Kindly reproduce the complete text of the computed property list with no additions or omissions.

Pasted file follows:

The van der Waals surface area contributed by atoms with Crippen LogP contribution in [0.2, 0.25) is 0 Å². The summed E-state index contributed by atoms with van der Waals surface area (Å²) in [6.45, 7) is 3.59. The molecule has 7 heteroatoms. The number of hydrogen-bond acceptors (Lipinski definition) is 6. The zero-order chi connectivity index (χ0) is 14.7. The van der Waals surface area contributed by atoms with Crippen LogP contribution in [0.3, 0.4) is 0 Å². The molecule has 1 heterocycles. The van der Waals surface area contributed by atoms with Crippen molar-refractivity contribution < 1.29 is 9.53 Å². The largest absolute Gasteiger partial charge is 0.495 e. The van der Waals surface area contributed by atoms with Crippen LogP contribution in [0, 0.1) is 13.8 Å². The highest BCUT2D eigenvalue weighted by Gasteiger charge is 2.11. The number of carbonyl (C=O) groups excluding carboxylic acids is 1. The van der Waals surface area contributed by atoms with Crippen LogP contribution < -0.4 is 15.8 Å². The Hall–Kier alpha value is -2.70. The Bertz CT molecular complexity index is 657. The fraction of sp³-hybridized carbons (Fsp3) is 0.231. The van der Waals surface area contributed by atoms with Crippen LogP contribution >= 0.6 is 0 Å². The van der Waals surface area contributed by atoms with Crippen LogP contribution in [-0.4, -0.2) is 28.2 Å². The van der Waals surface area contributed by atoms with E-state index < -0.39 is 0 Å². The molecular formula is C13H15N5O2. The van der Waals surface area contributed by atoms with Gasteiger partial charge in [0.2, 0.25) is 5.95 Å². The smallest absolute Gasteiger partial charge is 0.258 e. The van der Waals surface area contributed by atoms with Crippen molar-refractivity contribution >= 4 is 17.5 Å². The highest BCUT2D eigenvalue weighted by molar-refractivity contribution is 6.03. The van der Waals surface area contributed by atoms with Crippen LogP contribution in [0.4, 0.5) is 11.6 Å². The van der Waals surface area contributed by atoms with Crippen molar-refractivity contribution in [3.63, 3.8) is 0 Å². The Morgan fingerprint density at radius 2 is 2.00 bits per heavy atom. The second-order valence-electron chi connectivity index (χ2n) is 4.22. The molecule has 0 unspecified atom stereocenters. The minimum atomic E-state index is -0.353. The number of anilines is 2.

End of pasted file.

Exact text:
The van der Waals surface area contributed by atoms with Crippen LogP contribution in [0.2, 0.25) is 0 Å². The summed E-state index contributed by atoms with van der Waals surface area (Å²) in [6.45, 7) is 3.59. The molecule has 7 heteroatoms. The number of hydrogen-bond acceptors (Lipinski definition) is 6. The zero-order chi connectivity index (χ0) is 14.7. The van der Waals surface area contributed by atoms with Crippen LogP contribution in [0.3, 0.4) is 0 Å². The molecule has 1 heterocycles. The van der Waals surface area contributed by atoms with Crippen molar-refractivity contribution < 1.29 is 9.53 Å². The largest absolute Gasteiger partial charge is 0.495 e. The van der Waals surface area contributed by atoms with Crippen LogP contribution in [0, 0.1) is 13.8 Å². The highest BCUT2D eigenvalue weighted by Gasteiger charge is 2.11. The number of carbonyl (C=O) groups excluding carboxylic acids is 1. The van der Waals surface area contributed by atoms with Crippen LogP contribution < -0.4 is 15.8 Å². The Hall–Kier alpha value is -2.70. The Bertz CT molecular complexity index is 657. The fraction of sp³-hybridized carbons (Fsp3) is 0.231. The van der Waals surface area contributed by atoms with Crippen LogP contribution >= 0.6 is 0 Å². The van der Waals surface area contributed by atoms with Crippen LogP contribution in [-0.4, -0.2) is 28.2 Å². The van der Waals surface area contributed by atoms with E-state index < -0.39 is 0 Å². The molecular formula is C13H15N5O2. The van der Waals surface area contributed by atoms with Gasteiger partial charge in [0.2, 0.25) is 5.95 Å². The smallest absolute Gasteiger partial charge is 0.258 e. The van der Waals surface area contributed by atoms with Crippen molar-refractivity contribution >= 4 is 17.5 Å². The highest BCUT2D eigenvalue weighted by molar-refractivity contribution is 6.03. The van der Waals surface area contributed by atoms with Crippen LogP contribution in [0.4, 0.5) is 11.6 Å². The van der Waals surface area contributed by atoms with Crippen molar-refractivity contribution in [3.63, 3.8) is 0 Å². The Morgan fingerprint density at radius 2 is 2.00 bits per heavy atom. The second-order valence-electron chi connectivity index (χ2n) is 4.22. The molecule has 0 unspecified atom stereocenters. The minimum atomic E-state index is -0.353. The number of anilines is 2.